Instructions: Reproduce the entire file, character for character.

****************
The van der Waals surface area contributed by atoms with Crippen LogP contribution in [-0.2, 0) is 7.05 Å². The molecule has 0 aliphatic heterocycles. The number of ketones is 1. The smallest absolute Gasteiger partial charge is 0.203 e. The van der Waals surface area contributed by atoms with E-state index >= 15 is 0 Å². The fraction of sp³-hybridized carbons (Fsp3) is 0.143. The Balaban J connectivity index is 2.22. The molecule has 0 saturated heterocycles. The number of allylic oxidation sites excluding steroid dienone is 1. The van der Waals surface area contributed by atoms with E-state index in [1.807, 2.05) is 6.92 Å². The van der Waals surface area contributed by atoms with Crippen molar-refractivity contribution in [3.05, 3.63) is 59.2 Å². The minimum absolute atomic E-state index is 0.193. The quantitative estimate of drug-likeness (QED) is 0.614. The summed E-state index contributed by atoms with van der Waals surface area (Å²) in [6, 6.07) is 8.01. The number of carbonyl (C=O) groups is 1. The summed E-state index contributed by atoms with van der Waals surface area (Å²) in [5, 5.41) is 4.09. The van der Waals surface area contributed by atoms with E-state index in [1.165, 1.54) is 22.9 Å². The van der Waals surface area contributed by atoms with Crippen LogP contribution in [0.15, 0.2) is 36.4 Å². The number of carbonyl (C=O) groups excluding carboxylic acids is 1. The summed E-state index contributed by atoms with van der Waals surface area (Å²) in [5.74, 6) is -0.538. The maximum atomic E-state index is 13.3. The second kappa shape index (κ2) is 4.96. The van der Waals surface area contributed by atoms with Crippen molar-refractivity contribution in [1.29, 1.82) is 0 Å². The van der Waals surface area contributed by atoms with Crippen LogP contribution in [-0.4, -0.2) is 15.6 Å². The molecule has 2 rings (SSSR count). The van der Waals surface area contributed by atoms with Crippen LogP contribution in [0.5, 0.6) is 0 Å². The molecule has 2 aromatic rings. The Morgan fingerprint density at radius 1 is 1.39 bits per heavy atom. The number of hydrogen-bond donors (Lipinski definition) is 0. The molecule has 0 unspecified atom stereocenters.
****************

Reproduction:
The van der Waals surface area contributed by atoms with Crippen LogP contribution in [-0.2, 0) is 7.05 Å². The molecule has 0 aliphatic heterocycles. The number of ketones is 1. The smallest absolute Gasteiger partial charge is 0.203 e. The van der Waals surface area contributed by atoms with E-state index >= 15 is 0 Å². The fraction of sp³-hybridized carbons (Fsp3) is 0.143. The Balaban J connectivity index is 2.22. The molecule has 0 saturated heterocycles. The number of allylic oxidation sites excluding steroid dienone is 1. The van der Waals surface area contributed by atoms with E-state index in [1.807, 2.05) is 6.92 Å². The van der Waals surface area contributed by atoms with Crippen molar-refractivity contribution in [3.05, 3.63) is 59.2 Å². The minimum absolute atomic E-state index is 0.193. The quantitative estimate of drug-likeness (QED) is 0.614. The summed E-state index contributed by atoms with van der Waals surface area (Å²) in [6, 6.07) is 8.01. The number of carbonyl (C=O) groups is 1. The summed E-state index contributed by atoms with van der Waals surface area (Å²) in [5, 5.41) is 4.09. The van der Waals surface area contributed by atoms with E-state index in [1.165, 1.54) is 22.9 Å². The van der Waals surface area contributed by atoms with Crippen LogP contribution in [0.15, 0.2) is 36.4 Å². The number of carbonyl (C=O) groups excluding carboxylic acids is 1. The summed E-state index contributed by atoms with van der Waals surface area (Å²) in [5.74, 6) is -0.538. The maximum atomic E-state index is 13.3. The second kappa shape index (κ2) is 4.96. The van der Waals surface area contributed by atoms with Crippen molar-refractivity contribution in [1.29, 1.82) is 0 Å². The van der Waals surface area contributed by atoms with Crippen LogP contribution in [-0.4, -0.2) is 15.6 Å². The molecule has 2 rings (SSSR count). The van der Waals surface area contributed by atoms with Crippen LogP contribution in [0.5, 0.6) is 0 Å². The molecule has 2 aromatic rings. The Morgan fingerprint density at radius 1 is 1.39 bits per heavy atom. The number of hydrogen-bond donors (Lipinski definition) is 0. The molecule has 0 unspecified atom stereocenters.